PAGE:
Most of all, however, we were taken by the steering – again a car-like application due to its progressive weighting and sufficient responsiveness. We’re not talking razor sharpness or unfettered feedback, but there is a high degree of handling finesse and body control for folk who have never driven a truck before to feel confident and in charge.
Even without a load out back, the tail through tighter turns stayed put on damp roads (and firmly glued to the tarmac in the dry due to the copious grip coming from the 255/60R18 tyres), while typically effective VW brakes further enhanced the Amarok’s driving appeal.
The fun continues on dirt roads, where the VW’s advanced electronic sensors (which include a unique off-road ESC stability control system and off-road ABS brakes with a hill-hold assist and hill-descent devices) allow for some sideways hi-jinx before the traction intervention kicks-in gradually. It isn’t totally all about work only.
Conversely the Amarok is utterly in control, easy to place and highly stable at speed on loose gravel as well as on the blacktop.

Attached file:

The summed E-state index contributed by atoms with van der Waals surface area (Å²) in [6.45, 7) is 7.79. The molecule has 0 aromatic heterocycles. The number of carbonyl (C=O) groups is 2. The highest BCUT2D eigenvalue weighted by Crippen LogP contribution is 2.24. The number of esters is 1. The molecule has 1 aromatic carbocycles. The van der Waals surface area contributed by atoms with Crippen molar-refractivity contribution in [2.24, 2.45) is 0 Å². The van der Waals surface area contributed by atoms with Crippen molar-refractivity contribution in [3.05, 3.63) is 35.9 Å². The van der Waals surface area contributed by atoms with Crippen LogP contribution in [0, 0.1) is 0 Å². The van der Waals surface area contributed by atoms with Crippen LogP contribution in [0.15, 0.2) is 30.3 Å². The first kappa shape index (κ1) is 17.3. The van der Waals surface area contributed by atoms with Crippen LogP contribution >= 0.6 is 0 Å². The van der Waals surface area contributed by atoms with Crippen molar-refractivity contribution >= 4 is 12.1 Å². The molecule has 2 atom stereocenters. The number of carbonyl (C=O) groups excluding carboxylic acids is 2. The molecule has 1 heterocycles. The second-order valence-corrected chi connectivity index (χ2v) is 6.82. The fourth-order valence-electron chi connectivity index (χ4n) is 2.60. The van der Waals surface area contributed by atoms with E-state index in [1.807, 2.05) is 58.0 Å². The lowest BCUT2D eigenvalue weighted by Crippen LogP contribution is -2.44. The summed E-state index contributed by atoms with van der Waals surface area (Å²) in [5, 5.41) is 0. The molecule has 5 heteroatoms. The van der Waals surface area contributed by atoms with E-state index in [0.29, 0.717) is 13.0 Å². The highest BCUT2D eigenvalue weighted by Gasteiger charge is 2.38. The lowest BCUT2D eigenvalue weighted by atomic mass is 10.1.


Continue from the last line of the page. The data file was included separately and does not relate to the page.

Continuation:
We suspect that suddenly HiLux and co. might seem quite agriculturally by comparison.
Switching from rear drive to 4WD High (possible at any speed) and 4WD Low modes is possible through the pressing of a couple of buttons, with the latter allowing for a 100 per cent front/rear axle lock and ultra low 2.72:1 crawler gear ratio.
Plus, the VW offers 230mm of ground clearance, 28-degree approach angle, 23.6-degree departure angle, 21.4-degree ramp-over angle, 500mm of fording depth and incline and decline ratings of 45 and 49.7 degrees respectively.
We never strayed from the beaten track, but our previous experience at the Amarok’s national launch drive in rural Tasmania revealed extremely competitive off-road capabilities.
So … with potentially brilliant off-road, exemplary on-road, and a level of driveability, safety, comfort and refinement hitherto unheard of in a one-tonne truck, the Amarok is riding high in more ways than one.
After a week behind the wheel of the Highline, we were sad to see its unremarkable tail-lights fade off into the distance.
Yes, it is not cheap, but no rival comes close in the areas where the Amarok is nothing short of a revolution, closing the gap even more between trucks and cars without compromising on its workhorse capabilities. Toyota ought to be terrified.
And we should be grateful VW chose not to call its Argentinean-built gamechanger Che!